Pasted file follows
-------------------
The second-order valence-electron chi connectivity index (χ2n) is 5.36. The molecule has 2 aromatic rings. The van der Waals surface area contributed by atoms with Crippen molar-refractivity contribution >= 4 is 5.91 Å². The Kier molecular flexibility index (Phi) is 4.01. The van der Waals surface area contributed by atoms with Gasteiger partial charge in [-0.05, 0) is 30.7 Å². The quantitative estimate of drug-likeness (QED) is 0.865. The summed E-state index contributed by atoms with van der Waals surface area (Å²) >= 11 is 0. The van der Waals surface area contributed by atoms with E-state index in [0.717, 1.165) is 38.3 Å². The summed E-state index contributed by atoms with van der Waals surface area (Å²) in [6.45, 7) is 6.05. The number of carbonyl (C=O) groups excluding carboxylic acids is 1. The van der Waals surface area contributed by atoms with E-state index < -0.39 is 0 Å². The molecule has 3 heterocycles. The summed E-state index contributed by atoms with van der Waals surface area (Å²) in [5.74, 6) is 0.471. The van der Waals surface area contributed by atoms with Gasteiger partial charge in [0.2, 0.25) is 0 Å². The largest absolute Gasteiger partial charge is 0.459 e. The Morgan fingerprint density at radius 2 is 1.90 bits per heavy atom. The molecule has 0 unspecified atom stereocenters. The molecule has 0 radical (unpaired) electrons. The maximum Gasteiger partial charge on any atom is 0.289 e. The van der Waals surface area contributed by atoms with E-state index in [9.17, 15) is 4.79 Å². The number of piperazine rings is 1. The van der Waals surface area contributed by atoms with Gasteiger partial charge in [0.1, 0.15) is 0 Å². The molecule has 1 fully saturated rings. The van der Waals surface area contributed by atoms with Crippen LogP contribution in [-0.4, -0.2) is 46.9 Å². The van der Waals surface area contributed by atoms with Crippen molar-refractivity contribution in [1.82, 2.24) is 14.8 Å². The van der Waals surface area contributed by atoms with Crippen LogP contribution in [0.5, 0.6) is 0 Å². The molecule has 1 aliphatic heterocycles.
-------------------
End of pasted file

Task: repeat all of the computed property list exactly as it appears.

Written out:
The second-order valence-electron chi connectivity index (χ2n) is 5.36. The molecule has 2 aromatic rings. The van der Waals surface area contributed by atoms with Crippen molar-refractivity contribution >= 4 is 5.91 Å². The Kier molecular flexibility index (Phi) is 4.01. The van der Waals surface area contributed by atoms with Gasteiger partial charge in [-0.05, 0) is 30.7 Å². The quantitative estimate of drug-likeness (QED) is 0.865. The summed E-state index contributed by atoms with van der Waals surface area (Å²) >= 11 is 0. The van der Waals surface area contributed by atoms with E-state index in [0.717, 1.165) is 38.3 Å². The summed E-state index contributed by atoms with van der Waals surface area (Å²) in [6.45, 7) is 6.05. The number of carbonyl (C=O) groups excluding carboxylic acids is 1. The van der Waals surface area contributed by atoms with E-state index < -0.39 is 0 Å². The molecule has 3 heterocycles. The summed E-state index contributed by atoms with van der Waals surface area (Å²) in [5.74, 6) is 0.471. The van der Waals surface area contributed by atoms with Gasteiger partial charge in [0.2, 0.25) is 0 Å². The largest absolute Gasteiger partial charge is 0.459 e. The Morgan fingerprint density at radius 2 is 1.90 bits per heavy atom. The molecule has 0 unspecified atom stereocenters. The molecule has 0 radical (unpaired) electrons. The maximum Gasteiger partial charge on any atom is 0.289 e. The van der Waals surface area contributed by atoms with E-state index in [9.17, 15) is 4.79 Å². The number of piperazine rings is 1. The van der Waals surface area contributed by atoms with Gasteiger partial charge in [0.1, 0.15) is 0 Å². The molecule has 1 fully saturated rings. The van der Waals surface area contributed by atoms with Crippen LogP contribution in [-0.4, -0.2) is 46.9 Å². The van der Waals surface area contributed by atoms with Crippen molar-refractivity contribution in [1.82, 2.24) is 14.8 Å². The van der Waals surface area contributed by atoms with Crippen LogP contribution in [0.5, 0.6) is 0 Å². The molecule has 1 aliphatic heterocycles.